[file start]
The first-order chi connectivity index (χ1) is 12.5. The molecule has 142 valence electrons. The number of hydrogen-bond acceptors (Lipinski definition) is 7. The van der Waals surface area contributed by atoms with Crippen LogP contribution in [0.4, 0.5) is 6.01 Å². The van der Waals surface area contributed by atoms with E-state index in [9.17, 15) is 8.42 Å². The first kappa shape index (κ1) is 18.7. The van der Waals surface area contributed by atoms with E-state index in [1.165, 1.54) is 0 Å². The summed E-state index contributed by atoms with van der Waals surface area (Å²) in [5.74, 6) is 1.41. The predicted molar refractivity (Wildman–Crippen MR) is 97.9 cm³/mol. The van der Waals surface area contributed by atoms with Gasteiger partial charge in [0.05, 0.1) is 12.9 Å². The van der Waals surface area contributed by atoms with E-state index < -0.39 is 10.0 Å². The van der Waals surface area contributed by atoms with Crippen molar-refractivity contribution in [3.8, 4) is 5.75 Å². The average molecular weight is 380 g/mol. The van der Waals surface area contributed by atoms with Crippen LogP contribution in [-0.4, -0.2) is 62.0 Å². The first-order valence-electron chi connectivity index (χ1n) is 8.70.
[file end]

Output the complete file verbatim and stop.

The first-order chi connectivity index (χ1) is 12.5. The molecule has 142 valence electrons. The number of hydrogen-bond acceptors (Lipinski definition) is 7. The van der Waals surface area contributed by atoms with Crippen LogP contribution in [0.4, 0.5) is 6.01 Å². The van der Waals surface area contributed by atoms with E-state index in [9.17, 15) is 8.42 Å². The first kappa shape index (κ1) is 18.7. The van der Waals surface area contributed by atoms with E-state index in [1.165, 1.54) is 0 Å². The summed E-state index contributed by atoms with van der Waals surface area (Å²) in [5.74, 6) is 1.41. The predicted molar refractivity (Wildman–Crippen MR) is 97.9 cm³/mol. The van der Waals surface area contributed by atoms with Gasteiger partial charge in [0.05, 0.1) is 12.9 Å². The van der Waals surface area contributed by atoms with E-state index < -0.39 is 10.0 Å². The van der Waals surface area contributed by atoms with Crippen molar-refractivity contribution in [3.8, 4) is 5.75 Å². The average molecular weight is 380 g/mol. The van der Waals surface area contributed by atoms with Crippen LogP contribution in [-0.4, -0.2) is 62.0 Å². The first-order valence-electron chi connectivity index (χ1n) is 8.70.